Coming to Morocco is not a stretch for me. It’s like coming home.
Yet, this time, there was some worry about arriving amid political unrest, which is quite rare if ever. After Tunisia and Egypt, Morocco, Bahrain, Algeria and Libya followed suit. Some of these North African countries fared better than others during the protests, and Libya no doubt was like upsetting a hornet’s nest.
But Morocco was sane. Some thugs took advantage of the protests there and broke a few shop windows, but the demonstrations themselves were peaceful. Reform was taken seriously and the king is responding with intelligence. He was already on the trail of change, with no fear of being overthrown. On March 9, he gave an historical speech letting the people know that he was giving up seventy percent of his power. What this means is that ministers in each region will be voted in rather than appointed by him. One thing is for sure, protest or not, the Moroccan people love their King.
Protests in general are healthy. They effect change by the people, for the people. Europeans are taught to “manifest” in school, especially against unions, etc. The French, for example, make a habit of demonstrating. We in America are a little less willing.It’s a shame that people cancelled their trips to Morocco this spring due to fear of unrest. Those of us who know Morocco better, know that it would be extremely rare to have an overthrow. Jobs are needed and some things need to change, like certain Ministers that squander money. Is that different than any other country in the world?
Moroccan people are kind and gentle and most of all good natured. I realize that I am biased, knowing only the people that I have met within this area of southern Morocco. For the last ten years I have been working with a similar group of people in Marrakech, Berbers in the Atlas mountains and by the coast of Essaouira. I have a handful of urban, university educated local friends as well. The more I get to know them the more their sense of humor comes out. These people are mostly Berber, some Arab—but they say in Morocco, “If you scratch an Arab, you will find a Berber.”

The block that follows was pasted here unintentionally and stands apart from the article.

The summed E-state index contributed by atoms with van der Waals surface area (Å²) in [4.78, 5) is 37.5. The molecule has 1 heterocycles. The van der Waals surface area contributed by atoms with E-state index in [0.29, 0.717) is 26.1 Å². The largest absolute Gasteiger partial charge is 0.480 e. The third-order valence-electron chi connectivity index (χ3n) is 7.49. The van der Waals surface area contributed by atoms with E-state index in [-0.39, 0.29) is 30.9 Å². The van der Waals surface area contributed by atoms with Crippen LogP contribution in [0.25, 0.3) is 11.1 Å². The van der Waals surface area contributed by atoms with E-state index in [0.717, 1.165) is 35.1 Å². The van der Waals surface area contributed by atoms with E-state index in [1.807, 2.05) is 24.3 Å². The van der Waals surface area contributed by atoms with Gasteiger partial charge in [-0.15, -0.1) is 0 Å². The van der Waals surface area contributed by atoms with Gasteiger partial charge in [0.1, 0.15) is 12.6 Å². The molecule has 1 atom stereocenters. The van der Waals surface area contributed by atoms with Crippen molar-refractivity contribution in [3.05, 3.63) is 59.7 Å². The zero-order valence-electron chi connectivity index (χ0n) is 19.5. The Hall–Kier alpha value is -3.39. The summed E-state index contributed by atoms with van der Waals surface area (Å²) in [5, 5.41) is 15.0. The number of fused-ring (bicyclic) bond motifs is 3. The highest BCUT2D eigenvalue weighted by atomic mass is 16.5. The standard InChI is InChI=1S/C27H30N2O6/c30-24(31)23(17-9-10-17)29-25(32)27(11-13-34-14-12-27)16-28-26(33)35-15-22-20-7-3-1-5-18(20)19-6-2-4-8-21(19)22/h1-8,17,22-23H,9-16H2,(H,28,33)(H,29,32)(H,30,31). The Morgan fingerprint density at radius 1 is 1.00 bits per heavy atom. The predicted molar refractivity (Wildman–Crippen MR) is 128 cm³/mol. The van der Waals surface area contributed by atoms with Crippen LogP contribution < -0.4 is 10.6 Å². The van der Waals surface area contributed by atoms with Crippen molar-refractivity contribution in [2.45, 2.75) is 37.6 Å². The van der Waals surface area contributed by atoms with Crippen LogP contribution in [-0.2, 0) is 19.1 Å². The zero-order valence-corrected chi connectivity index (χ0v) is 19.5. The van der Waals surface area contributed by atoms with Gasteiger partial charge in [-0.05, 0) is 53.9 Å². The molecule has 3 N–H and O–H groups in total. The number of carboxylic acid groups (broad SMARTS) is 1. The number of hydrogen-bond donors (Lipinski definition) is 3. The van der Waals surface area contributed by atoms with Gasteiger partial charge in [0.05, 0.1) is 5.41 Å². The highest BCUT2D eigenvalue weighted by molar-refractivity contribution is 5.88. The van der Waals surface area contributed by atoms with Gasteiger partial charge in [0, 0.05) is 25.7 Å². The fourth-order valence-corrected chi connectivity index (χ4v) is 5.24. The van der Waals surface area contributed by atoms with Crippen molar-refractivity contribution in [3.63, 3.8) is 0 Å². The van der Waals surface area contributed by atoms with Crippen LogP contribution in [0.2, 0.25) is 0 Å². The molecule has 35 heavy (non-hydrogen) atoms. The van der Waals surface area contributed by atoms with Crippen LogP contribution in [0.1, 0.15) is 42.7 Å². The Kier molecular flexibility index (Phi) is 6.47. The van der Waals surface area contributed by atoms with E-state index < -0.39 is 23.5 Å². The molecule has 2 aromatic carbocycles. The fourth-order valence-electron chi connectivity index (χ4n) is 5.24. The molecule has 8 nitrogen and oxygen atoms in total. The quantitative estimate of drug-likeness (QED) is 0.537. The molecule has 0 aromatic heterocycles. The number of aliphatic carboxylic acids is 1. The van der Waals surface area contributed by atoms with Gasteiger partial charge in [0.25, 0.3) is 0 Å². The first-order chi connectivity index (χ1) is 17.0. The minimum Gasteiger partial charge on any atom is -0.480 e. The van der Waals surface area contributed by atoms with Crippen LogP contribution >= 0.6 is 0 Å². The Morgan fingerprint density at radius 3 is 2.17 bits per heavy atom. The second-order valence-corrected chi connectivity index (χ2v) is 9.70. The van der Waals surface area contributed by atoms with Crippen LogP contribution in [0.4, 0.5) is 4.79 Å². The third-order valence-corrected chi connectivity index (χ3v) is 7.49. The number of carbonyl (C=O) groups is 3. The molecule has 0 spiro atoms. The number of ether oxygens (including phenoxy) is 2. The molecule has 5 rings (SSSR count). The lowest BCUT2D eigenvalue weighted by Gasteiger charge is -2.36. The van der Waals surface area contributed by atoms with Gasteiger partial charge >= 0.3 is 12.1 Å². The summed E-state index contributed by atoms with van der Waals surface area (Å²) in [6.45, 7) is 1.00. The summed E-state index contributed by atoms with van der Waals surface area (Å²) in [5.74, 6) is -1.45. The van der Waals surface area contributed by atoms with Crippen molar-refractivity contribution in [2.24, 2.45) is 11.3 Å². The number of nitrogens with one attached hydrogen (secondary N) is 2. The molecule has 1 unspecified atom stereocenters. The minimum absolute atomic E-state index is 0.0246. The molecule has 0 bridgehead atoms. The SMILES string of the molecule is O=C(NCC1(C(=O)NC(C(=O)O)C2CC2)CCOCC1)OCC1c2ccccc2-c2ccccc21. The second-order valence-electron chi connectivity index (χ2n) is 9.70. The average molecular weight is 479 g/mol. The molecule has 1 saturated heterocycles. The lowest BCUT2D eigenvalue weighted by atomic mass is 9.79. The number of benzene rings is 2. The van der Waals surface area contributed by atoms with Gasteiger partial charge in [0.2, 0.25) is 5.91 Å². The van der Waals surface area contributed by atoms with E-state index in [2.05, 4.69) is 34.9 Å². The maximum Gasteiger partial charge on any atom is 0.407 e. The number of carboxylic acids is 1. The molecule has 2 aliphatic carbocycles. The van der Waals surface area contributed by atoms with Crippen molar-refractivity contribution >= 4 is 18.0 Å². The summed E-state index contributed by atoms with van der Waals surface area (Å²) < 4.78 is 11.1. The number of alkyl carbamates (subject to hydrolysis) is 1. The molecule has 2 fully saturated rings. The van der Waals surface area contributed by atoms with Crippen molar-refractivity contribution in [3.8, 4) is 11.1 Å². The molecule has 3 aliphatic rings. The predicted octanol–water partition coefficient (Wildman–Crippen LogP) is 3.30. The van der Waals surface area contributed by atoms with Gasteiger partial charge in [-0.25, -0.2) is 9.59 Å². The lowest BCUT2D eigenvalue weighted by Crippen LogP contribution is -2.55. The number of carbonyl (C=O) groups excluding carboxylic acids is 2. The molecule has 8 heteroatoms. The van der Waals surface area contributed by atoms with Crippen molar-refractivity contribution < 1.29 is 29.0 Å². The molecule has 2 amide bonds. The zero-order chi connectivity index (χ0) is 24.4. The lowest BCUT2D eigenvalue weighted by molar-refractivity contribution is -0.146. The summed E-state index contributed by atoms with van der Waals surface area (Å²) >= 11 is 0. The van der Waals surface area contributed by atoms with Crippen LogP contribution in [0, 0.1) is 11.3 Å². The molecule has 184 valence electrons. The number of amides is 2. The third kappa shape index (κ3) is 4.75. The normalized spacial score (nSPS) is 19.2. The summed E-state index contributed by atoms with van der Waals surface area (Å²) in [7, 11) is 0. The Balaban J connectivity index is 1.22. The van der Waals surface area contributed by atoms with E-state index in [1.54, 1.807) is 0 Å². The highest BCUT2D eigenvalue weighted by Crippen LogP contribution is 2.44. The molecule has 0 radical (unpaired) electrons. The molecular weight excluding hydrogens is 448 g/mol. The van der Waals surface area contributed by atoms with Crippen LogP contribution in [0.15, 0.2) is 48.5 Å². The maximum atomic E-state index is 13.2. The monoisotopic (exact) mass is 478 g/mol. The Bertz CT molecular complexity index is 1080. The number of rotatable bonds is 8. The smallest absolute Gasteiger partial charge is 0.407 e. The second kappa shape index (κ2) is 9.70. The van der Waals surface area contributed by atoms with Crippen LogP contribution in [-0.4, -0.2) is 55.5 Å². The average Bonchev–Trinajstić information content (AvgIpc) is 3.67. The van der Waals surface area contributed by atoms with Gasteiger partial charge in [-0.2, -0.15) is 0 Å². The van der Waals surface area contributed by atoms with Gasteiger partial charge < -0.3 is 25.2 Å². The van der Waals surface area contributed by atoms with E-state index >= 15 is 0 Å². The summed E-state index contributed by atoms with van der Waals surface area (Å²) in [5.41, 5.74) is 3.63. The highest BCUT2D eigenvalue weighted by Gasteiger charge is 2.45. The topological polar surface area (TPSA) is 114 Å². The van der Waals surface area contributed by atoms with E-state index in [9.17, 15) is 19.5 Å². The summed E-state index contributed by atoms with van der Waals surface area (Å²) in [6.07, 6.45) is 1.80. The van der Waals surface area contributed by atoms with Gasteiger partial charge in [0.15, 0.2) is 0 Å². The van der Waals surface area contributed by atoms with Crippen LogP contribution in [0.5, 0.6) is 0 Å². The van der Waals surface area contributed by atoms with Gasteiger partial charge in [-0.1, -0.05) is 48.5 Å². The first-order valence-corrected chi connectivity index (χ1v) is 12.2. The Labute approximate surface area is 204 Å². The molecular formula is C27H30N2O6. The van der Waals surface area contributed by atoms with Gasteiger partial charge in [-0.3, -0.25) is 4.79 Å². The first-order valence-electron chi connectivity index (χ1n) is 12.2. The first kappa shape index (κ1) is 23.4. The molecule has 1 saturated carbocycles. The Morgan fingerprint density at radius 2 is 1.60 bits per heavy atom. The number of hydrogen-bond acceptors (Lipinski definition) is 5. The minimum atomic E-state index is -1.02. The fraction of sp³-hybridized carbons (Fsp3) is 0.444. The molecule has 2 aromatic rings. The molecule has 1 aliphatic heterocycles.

Up in the high Atlas mountains, the hospitality is extreme. The Kasbah Du Toubkal is like a home away from home. At 6,000 ft, we have a birds eye view of Mt. Toubkal, elevation 13, 655 ft. The surrounding mountains hug the Imlil valley, which is now smattered with a handful of small villages. This Kasbah, owned by Mike McHugo, a trekker turned sustainable hotelier from the UK, has helped restore an old fort that provides not only shelter for trekkers to Toubkal, but to anyone who would like to get away from it all. One of their bylines is, “40 miles from Marrakech, but a million miles from nowhere.” Up here the air is cool and the atmosphere cooler. The Kasbah is operated by local Berbers whose native hospitality is hard to beat.
The Kasbah has given men from the village a place to shine. As cooks, receptionist, drivers, mule drivers and guides, the staff at The Kasbah have become like brothers. I have watched some of them grow up. I’m allowed in the kitchen and If I need a dance party celebration for my guests, they are happy to don an instrument and gather for the “call and response” traditional music that is repetitive and somewhat trance-like. If they don’t have enough drums, they bring metal trays, spoons, forks and pots from the kitchen. They light up at the opportunity to play.
This puts a new face on Islam, and not one we are used to seeing back home in the U.S.
Don’t be afraid to visit Morocco. Come more than once if you can. Give the people here a chance to show you their hearts. Before they know how to joke or talk with you, they will give you their utmost attention and hospitality, their tea, their traditional food and friendship.